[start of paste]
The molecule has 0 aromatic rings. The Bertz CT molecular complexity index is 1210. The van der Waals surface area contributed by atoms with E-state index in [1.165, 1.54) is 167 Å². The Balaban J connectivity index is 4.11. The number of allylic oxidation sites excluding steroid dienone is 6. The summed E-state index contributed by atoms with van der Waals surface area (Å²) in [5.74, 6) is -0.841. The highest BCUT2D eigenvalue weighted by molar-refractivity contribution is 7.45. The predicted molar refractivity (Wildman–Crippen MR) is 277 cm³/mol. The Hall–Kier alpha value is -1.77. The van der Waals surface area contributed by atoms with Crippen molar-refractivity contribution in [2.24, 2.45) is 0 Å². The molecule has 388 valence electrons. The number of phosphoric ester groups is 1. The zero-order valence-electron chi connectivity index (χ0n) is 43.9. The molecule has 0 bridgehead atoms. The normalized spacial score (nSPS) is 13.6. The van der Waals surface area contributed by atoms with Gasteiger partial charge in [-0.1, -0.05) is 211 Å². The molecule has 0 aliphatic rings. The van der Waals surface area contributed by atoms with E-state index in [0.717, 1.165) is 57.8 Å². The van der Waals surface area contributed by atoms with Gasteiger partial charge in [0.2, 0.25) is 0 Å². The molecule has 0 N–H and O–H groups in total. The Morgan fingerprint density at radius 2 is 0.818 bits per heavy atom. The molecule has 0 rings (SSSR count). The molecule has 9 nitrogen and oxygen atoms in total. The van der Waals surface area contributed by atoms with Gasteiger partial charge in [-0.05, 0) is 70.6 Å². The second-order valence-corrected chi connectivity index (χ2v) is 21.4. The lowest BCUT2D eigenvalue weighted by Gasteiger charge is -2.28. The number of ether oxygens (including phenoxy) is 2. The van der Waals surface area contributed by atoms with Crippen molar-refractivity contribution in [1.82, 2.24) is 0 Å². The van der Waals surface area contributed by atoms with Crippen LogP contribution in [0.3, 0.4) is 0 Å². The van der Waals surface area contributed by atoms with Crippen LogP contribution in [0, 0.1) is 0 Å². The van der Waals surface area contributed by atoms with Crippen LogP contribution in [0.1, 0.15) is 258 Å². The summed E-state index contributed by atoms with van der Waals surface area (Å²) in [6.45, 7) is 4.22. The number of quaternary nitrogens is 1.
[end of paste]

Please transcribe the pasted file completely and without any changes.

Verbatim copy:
The molecule has 0 aromatic rings. The Bertz CT molecular complexity index is 1210. The van der Waals surface area contributed by atoms with E-state index in [1.165, 1.54) is 167 Å². The Balaban J connectivity index is 4.11. The number of allylic oxidation sites excluding steroid dienone is 6. The summed E-state index contributed by atoms with van der Waals surface area (Å²) in [5.74, 6) is -0.841. The highest BCUT2D eigenvalue weighted by molar-refractivity contribution is 7.45. The predicted molar refractivity (Wildman–Crippen MR) is 277 cm³/mol. The Hall–Kier alpha value is -1.77. The van der Waals surface area contributed by atoms with Crippen molar-refractivity contribution in [2.24, 2.45) is 0 Å². The molecule has 388 valence electrons. The number of phosphoric ester groups is 1. The zero-order valence-electron chi connectivity index (χ0n) is 43.9. The molecule has 0 bridgehead atoms. The normalized spacial score (nSPS) is 13.6. The van der Waals surface area contributed by atoms with Gasteiger partial charge in [-0.1, -0.05) is 211 Å². The molecule has 0 aliphatic rings. The van der Waals surface area contributed by atoms with E-state index in [0.717, 1.165) is 57.8 Å². The van der Waals surface area contributed by atoms with Gasteiger partial charge in [0.2, 0.25) is 0 Å². The molecule has 0 N–H and O–H groups in total. The Morgan fingerprint density at radius 2 is 0.818 bits per heavy atom. The molecule has 0 rings (SSSR count). The molecule has 9 nitrogen and oxygen atoms in total. The van der Waals surface area contributed by atoms with Gasteiger partial charge in [-0.05, 0) is 70.6 Å². The second-order valence-corrected chi connectivity index (χ2v) is 21.4. The lowest BCUT2D eigenvalue weighted by Gasteiger charge is -2.28. The number of ether oxygens (including phenoxy) is 2. The van der Waals surface area contributed by atoms with Crippen molar-refractivity contribution in [1.82, 2.24) is 0 Å². The van der Waals surface area contributed by atoms with Crippen LogP contribution in [0.3, 0.4) is 0 Å². The van der Waals surface area contributed by atoms with Crippen LogP contribution in [0, 0.1) is 0 Å². The van der Waals surface area contributed by atoms with Crippen LogP contribution in [0.1, 0.15) is 258 Å². The summed E-state index contributed by atoms with van der Waals surface area (Å²) in [6.45, 7) is 4.22. The number of quaternary nitrogens is 1.